In Act three scene one, Macbeth has changed from being a loyal soldier to being a vicious murderer, willing to kill anyone who stands in his way. At first, he was reactive “If chance will have me king, why chance may crown me without my stir” – saying that he might become king by chance, but wont do anything to make it happen, but now he is proactive. The way Macbeths taunts the murderers shows his current strength of character – he is no longer unsure of himself. In fact, he didn’t even tell Lady Macbeth that he is going to murder Banquo – as this time he doesn’t require persuasion. In act three scene two, the roles of the Macbeths have reversed – this time Macbeth is telling his wife to “make our faces vizards to our hearts, disguising what they are”. However, Macbeth’s guilt begins to manifest itself, and he imagines Banquo’s ghost, which shows he has not yet completely lost his conscience.
As the play continues, Macbeth continues to grow in strength and eventually loses all respect from the audience “I’m in blood steeped so far”. This shows he has now lost his conscience – and no longer cares who he kills – viciously killing Macduff’s family. He has killed so many already, it doesn’t matter who he kills – it won’t add to the existing guilt. The witches continue to fuel his strength – by saying “no man of woman born” can kill him.
The state of the Macbeths seems to change inversely – as Macbeth grows stronger, Lady Macbeth grows weaker. Lady Macbeth has been having nightmares – dreaming of washing her hands, washing away the metaphorical blood of guilt. This shows that she does in fact have a conscience, and feels guilty for what she has done. The theme of sleep also runs through the play – and her true feelings are portrayed in this way. There has been a complete role reversal between the Macbeths, which contrasts to their relationship in act one scene seven.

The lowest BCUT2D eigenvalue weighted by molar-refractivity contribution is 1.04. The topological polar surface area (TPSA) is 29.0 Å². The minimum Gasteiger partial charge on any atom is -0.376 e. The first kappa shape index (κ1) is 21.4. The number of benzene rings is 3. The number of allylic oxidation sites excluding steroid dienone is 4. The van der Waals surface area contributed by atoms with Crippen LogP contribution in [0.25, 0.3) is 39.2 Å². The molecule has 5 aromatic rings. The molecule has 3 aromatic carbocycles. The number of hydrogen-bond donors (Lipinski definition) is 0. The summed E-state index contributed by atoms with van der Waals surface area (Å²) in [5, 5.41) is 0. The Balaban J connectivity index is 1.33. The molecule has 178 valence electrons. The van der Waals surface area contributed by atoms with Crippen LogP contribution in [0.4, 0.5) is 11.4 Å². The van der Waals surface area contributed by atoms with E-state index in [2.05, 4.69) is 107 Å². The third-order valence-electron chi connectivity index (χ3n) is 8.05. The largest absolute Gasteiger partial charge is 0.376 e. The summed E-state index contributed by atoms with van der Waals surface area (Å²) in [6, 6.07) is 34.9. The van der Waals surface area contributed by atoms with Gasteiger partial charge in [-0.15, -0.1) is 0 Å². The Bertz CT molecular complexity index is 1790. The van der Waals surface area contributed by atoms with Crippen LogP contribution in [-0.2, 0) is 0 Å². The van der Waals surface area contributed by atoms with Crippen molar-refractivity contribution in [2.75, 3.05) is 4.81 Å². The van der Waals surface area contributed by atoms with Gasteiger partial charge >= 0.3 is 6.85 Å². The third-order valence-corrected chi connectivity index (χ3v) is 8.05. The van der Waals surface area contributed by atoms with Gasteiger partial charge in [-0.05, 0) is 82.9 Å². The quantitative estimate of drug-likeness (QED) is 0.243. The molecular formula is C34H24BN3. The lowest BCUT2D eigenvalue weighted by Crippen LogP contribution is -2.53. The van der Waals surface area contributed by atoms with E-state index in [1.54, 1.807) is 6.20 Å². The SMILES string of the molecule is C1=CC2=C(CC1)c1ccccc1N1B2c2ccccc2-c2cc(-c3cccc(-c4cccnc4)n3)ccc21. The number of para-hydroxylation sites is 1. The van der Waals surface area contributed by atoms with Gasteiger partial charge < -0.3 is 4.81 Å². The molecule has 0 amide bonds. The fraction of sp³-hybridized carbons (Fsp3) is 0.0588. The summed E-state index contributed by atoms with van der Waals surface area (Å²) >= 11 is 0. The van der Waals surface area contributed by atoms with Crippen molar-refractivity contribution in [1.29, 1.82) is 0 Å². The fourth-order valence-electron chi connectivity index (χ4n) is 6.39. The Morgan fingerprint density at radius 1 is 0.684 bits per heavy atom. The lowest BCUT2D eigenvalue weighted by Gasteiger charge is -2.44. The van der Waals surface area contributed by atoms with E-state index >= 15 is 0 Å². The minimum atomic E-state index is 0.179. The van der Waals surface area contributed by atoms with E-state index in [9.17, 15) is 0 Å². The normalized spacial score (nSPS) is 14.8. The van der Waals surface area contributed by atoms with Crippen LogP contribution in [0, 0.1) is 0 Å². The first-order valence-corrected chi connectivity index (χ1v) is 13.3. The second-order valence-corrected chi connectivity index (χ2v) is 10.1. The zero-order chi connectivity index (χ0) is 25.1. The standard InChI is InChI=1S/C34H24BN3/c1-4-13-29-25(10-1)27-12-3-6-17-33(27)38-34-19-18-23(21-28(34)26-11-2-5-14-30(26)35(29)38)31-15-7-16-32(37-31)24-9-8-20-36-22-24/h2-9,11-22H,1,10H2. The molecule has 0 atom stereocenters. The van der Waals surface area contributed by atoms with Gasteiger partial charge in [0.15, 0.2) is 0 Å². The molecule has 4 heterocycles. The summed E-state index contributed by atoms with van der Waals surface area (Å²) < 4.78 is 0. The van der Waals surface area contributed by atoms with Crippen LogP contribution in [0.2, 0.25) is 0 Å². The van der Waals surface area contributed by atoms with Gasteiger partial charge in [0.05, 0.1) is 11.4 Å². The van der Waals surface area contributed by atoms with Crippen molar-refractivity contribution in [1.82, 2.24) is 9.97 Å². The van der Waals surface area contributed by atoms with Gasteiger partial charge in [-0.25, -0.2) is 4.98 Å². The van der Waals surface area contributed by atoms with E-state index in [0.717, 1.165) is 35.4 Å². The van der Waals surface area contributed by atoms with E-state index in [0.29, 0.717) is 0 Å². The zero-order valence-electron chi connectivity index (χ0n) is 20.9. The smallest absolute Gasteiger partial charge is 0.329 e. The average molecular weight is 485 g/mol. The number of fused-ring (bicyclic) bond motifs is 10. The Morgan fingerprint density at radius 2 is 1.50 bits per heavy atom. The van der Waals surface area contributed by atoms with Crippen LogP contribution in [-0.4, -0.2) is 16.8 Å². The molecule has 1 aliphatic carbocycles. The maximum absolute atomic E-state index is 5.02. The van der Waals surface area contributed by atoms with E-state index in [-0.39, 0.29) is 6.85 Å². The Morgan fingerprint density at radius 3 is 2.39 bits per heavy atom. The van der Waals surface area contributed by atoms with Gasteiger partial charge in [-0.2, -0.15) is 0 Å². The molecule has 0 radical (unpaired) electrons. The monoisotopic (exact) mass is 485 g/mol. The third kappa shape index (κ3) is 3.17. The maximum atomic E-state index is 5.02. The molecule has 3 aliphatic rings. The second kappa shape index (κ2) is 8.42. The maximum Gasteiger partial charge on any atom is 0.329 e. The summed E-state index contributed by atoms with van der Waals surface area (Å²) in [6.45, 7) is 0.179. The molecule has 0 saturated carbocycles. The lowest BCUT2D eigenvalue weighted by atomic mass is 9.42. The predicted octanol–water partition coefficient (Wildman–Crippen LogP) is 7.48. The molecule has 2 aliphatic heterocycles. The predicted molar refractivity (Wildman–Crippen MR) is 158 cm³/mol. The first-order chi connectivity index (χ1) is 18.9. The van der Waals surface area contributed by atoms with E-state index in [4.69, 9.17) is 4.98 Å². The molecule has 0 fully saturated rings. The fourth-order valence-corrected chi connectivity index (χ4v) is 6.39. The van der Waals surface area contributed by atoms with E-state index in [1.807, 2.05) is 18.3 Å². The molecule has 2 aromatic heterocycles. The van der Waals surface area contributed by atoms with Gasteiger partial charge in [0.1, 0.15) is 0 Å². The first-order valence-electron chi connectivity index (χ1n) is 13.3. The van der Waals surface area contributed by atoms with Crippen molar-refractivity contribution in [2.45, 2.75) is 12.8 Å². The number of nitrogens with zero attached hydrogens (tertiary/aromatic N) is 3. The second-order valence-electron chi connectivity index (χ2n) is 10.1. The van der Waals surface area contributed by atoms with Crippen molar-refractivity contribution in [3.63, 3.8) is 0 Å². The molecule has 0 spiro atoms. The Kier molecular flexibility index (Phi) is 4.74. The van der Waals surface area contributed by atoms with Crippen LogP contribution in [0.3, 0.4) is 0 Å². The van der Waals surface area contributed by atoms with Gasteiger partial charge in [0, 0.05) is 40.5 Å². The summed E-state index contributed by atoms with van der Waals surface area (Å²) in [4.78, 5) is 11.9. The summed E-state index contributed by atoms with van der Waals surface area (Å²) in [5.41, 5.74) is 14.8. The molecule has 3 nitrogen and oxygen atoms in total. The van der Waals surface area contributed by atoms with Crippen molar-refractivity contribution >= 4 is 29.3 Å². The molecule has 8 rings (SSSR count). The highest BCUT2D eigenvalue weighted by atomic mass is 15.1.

Act one scene seven characterises the Macbeths’ relationship only until that stage of play, but both react differently to the murders and handle the guilt in different ways – resulting in a role reversal in their relationship.
In act five scene five, Lady Macbeth has grown increasingly weak and dies. When Macbeth is told this, he shows no emotion. Perhaps the guilt of killing so many people has changed his views on life, but he has adopted the philosophy that death is inevitable – life is too short. As he has developed into a repeated murderer, taking away so much life, his value for life has been destroyed. So, as the English army approaches him, he has no fear for his ‘inevitable’ death but aims to salvage any dignity that he possibly can, by dying like the brave soldier he used to be.